• intubation;
  • emergency;
  • RSI;
  • residency;
  • adverse events;
  • success rate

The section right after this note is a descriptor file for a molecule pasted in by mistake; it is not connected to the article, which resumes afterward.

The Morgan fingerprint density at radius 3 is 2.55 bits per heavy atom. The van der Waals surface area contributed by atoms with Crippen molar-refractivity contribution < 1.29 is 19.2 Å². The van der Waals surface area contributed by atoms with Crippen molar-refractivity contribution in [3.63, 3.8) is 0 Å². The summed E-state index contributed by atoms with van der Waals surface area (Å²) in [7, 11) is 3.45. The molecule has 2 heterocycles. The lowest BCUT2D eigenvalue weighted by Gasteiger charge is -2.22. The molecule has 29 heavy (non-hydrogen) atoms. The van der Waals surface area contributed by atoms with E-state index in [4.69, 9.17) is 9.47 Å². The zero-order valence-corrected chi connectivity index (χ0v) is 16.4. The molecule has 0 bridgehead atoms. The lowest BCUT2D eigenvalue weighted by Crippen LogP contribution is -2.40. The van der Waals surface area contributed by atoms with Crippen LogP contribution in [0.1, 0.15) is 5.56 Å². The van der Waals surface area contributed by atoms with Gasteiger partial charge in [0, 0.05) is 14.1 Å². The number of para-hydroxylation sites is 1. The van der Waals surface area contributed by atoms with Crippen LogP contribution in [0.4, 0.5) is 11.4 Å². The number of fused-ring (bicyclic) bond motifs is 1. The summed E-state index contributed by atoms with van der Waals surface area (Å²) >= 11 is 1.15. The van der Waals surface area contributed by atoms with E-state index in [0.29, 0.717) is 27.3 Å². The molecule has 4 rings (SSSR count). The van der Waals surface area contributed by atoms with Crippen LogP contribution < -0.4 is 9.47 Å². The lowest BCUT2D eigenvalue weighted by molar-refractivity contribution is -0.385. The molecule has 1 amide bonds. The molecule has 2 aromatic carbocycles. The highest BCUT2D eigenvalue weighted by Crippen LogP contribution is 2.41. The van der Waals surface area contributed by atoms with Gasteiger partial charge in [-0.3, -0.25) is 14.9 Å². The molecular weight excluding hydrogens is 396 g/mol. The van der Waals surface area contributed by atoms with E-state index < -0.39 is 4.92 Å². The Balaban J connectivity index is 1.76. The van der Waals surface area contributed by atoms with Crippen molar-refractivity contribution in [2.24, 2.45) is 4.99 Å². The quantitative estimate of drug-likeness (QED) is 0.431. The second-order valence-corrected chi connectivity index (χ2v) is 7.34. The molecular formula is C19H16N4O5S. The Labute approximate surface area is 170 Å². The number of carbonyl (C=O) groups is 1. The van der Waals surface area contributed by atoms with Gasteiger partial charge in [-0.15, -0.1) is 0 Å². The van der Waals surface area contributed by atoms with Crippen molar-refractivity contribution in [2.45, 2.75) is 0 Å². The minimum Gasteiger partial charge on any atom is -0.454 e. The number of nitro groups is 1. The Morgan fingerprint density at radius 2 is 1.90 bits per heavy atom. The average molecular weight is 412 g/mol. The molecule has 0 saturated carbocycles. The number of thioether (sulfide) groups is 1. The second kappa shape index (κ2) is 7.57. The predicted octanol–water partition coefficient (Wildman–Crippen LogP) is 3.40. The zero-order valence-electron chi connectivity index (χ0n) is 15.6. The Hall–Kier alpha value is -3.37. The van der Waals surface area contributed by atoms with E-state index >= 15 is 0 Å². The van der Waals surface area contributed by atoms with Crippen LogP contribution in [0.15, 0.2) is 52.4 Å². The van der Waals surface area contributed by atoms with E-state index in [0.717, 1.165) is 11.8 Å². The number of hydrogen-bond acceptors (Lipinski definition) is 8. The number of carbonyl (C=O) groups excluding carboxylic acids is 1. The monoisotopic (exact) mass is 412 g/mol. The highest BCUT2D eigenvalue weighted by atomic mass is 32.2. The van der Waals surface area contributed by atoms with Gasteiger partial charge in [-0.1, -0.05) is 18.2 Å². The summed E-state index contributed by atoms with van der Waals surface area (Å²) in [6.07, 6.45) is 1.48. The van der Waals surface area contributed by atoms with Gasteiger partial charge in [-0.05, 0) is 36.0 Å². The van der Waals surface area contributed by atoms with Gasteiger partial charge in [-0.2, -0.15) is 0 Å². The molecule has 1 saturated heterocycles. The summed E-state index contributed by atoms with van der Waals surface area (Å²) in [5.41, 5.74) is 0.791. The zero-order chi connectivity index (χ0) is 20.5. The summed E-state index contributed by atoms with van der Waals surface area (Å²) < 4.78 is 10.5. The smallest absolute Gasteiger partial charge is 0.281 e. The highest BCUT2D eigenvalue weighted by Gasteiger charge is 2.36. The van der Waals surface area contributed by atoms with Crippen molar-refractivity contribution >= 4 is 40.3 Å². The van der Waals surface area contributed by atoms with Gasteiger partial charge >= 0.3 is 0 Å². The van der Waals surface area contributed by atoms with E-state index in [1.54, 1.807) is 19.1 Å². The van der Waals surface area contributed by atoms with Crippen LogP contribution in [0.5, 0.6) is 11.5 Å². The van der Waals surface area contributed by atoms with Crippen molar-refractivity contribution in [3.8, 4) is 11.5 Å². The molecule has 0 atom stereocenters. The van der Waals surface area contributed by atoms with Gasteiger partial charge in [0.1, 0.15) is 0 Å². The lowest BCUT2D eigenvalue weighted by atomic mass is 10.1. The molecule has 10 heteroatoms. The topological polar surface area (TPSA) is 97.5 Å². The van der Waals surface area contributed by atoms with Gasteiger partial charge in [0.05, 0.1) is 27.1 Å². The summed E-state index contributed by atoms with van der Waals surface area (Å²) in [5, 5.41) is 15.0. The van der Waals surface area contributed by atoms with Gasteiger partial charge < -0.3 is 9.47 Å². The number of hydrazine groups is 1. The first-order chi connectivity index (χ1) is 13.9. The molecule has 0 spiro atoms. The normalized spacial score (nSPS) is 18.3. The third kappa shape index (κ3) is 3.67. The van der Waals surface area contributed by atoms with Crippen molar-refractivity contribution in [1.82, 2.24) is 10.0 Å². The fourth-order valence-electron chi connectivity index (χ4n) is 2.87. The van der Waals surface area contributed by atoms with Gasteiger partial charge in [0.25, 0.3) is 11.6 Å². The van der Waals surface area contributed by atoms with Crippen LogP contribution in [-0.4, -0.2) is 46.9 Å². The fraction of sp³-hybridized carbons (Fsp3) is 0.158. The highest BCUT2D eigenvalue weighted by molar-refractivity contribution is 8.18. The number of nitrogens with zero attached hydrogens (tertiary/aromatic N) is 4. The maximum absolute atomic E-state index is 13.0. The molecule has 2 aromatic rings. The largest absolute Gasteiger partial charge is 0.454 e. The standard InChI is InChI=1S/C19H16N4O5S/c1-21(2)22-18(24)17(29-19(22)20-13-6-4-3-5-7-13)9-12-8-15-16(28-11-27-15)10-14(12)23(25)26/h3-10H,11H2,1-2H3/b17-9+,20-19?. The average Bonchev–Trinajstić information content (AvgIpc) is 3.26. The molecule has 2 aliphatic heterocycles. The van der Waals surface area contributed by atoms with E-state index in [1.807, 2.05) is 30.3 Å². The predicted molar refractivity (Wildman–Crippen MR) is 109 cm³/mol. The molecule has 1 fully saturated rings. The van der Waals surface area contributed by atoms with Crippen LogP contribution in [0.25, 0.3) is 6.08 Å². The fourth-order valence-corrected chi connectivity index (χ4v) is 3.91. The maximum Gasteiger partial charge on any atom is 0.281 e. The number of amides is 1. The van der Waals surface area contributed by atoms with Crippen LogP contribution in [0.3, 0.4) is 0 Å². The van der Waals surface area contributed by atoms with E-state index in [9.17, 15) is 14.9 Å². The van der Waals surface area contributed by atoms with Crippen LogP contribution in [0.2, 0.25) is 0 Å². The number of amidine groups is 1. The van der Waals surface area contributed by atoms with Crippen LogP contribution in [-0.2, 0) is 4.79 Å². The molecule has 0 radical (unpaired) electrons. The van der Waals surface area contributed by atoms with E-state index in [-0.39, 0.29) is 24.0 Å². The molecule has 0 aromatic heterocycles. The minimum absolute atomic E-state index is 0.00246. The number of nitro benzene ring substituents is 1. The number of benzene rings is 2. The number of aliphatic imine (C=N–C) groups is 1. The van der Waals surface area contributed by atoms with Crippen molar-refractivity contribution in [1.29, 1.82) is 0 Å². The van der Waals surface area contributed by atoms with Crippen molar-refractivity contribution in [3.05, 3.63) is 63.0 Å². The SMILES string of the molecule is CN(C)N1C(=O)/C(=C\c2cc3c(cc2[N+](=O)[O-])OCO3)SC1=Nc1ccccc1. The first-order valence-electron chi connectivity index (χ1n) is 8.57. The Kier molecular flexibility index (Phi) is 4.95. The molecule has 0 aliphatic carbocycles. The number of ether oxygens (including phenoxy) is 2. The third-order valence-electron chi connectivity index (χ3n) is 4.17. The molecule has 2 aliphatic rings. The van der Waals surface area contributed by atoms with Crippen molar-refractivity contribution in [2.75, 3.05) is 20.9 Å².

Objectives: Rapid-sequence intubation (RSI) is an active airway intervention used frequently in emergency medicine (EM). The authors hypothesized that RSI can be performed safely in the setting of an EM training program at a tertiary care center. Methods: Observational study of RSI at an urban ED/Level 1 trauma center with annual census of 100,000 patients. Consecutive patients who underwent RSI during a two-year period were studied. Data included age, gender, type of patient (medical/trauma), indication for intubation, number of intubation attempts (laryngoscope passes), training level of operator, and major immediate adverse events (clinical deterioration within 10 minutes of RSI). Results: RSI was used in 417 of 596 (70%) critically ill patients requiring emergent intubation. The patient demographic distribution was the following: adults 89.7%, male 58%, and trauma 44%. Primary indications for intubation among RSI patients were as follows: mechanical ventilation 57.4%, airway protection 41.3%, and cardiac arrest 1.3%. Distribution of intubations by level of EM training was PGY1, 5%; PGY2, 52%; PGY3, 40%; and attendings, 3%. Intubations were successfully completed within two attempts in 97% of the patients. Major immediate adverse events were encountered in six patients (1.4%) (hypotention = 2, hypoxemia = 1, dysrhythmia = 3). There was no death attributable to RSI. The rate of intubations requiring two or fewer attempts and without major immediate adverse events was 96%. Three patients required cricothyrotomy. Conclusion: In the setting of an EM residency at a tertiary care ED, RSI can be performed successfully with few major immediate adverse events.